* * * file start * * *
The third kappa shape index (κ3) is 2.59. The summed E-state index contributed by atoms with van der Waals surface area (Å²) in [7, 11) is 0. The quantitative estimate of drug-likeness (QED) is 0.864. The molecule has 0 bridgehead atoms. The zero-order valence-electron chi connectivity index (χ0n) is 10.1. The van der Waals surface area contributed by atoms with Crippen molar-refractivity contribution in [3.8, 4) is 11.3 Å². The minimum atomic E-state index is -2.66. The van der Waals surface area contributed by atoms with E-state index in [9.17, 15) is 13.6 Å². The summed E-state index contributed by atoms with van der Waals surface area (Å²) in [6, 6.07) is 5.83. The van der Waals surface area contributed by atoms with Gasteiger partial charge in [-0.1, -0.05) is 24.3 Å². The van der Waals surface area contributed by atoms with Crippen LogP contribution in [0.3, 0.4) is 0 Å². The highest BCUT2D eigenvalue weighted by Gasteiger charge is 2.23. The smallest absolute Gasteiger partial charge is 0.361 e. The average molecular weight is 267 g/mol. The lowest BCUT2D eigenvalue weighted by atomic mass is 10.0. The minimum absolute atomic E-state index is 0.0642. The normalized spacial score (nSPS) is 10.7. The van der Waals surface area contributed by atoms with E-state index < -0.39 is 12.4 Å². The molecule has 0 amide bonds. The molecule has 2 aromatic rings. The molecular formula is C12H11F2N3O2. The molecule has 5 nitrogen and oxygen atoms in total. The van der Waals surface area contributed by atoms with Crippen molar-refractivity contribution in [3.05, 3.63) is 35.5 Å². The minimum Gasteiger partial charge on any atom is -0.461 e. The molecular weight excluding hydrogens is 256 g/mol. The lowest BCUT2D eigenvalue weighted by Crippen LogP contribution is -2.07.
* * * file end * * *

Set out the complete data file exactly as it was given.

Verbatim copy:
The third kappa shape index (κ3) is 2.59. The summed E-state index contributed by atoms with van der Waals surface area (Å²) in [7, 11) is 0. The quantitative estimate of drug-likeness (QED) is 0.864. The molecule has 0 bridgehead atoms. The zero-order valence-electron chi connectivity index (χ0n) is 10.1. The van der Waals surface area contributed by atoms with Crippen molar-refractivity contribution in [3.8, 4) is 11.3 Å². The minimum atomic E-state index is -2.66. The van der Waals surface area contributed by atoms with E-state index in [9.17, 15) is 13.6 Å². The summed E-state index contributed by atoms with van der Waals surface area (Å²) in [6, 6.07) is 5.83. The van der Waals surface area contributed by atoms with Gasteiger partial charge in [-0.1, -0.05) is 24.3 Å². The van der Waals surface area contributed by atoms with Crippen LogP contribution in [0.3, 0.4) is 0 Å². The highest BCUT2D eigenvalue weighted by Gasteiger charge is 2.23. The smallest absolute Gasteiger partial charge is 0.361 e. The average molecular weight is 267 g/mol. The lowest BCUT2D eigenvalue weighted by atomic mass is 10.0. The minimum absolute atomic E-state index is 0.0642. The normalized spacial score (nSPS) is 10.7. The van der Waals surface area contributed by atoms with E-state index < -0.39 is 12.4 Å². The molecule has 0 amide bonds. The molecule has 2 aromatic rings. The molecular formula is C12H11F2N3O2. The molecule has 5 nitrogen and oxygen atoms in total. The van der Waals surface area contributed by atoms with Crippen molar-refractivity contribution in [3.05, 3.63) is 35.5 Å². The minimum Gasteiger partial charge on any atom is -0.461 e. The molecular weight excluding hydrogens is 256 g/mol. The lowest BCUT2D eigenvalue weighted by Crippen LogP contribution is -2.07.